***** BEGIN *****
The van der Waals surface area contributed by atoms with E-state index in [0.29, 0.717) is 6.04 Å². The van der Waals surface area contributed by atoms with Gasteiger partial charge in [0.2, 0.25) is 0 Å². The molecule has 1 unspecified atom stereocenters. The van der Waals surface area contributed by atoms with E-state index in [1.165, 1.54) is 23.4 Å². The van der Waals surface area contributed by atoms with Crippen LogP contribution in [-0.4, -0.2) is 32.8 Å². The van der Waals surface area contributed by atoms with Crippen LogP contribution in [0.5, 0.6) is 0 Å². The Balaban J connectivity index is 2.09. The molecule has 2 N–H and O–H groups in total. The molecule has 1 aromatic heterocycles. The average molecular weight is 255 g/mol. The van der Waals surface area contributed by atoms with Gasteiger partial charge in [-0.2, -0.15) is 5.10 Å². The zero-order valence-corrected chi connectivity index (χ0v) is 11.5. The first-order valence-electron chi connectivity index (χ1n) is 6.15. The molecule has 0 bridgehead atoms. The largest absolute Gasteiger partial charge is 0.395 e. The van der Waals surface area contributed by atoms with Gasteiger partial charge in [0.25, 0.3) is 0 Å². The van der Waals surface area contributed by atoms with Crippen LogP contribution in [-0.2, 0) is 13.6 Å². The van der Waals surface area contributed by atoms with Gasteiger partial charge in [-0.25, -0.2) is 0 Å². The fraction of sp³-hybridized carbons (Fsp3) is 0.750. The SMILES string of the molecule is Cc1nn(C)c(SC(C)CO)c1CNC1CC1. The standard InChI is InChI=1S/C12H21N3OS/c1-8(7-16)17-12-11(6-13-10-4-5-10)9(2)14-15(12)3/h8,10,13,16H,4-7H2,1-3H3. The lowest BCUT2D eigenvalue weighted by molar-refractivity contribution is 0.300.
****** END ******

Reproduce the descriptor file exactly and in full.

The van der Waals surface area contributed by atoms with E-state index in [0.29, 0.717) is 6.04 Å². The van der Waals surface area contributed by atoms with Gasteiger partial charge in [0.2, 0.25) is 0 Å². The molecule has 1 unspecified atom stereocenters. The van der Waals surface area contributed by atoms with E-state index in [1.165, 1.54) is 23.4 Å². The van der Waals surface area contributed by atoms with Crippen LogP contribution in [-0.4, -0.2) is 32.8 Å². The van der Waals surface area contributed by atoms with Crippen LogP contribution in [0.5, 0.6) is 0 Å². The Balaban J connectivity index is 2.09. The molecule has 2 N–H and O–H groups in total. The molecule has 1 aromatic heterocycles. The average molecular weight is 255 g/mol. The van der Waals surface area contributed by atoms with Gasteiger partial charge in [-0.2, -0.15) is 5.10 Å². The zero-order valence-corrected chi connectivity index (χ0v) is 11.5. The first-order valence-electron chi connectivity index (χ1n) is 6.15. The molecule has 0 bridgehead atoms. The largest absolute Gasteiger partial charge is 0.395 e. The van der Waals surface area contributed by atoms with Gasteiger partial charge in [0.25, 0.3) is 0 Å². The van der Waals surface area contributed by atoms with Crippen LogP contribution in [-0.2, 0) is 13.6 Å². The van der Waals surface area contributed by atoms with Gasteiger partial charge in [-0.25, -0.2) is 0 Å². The fraction of sp³-hybridized carbons (Fsp3) is 0.750. The SMILES string of the molecule is Cc1nn(C)c(SC(C)CO)c1CNC1CC1. The standard InChI is InChI=1S/C12H21N3OS/c1-8(7-16)17-12-11(6-13-10-4-5-10)9(2)14-15(12)3/h8,10,13,16H,4-7H2,1-3H3. The lowest BCUT2D eigenvalue weighted by molar-refractivity contribution is 0.300.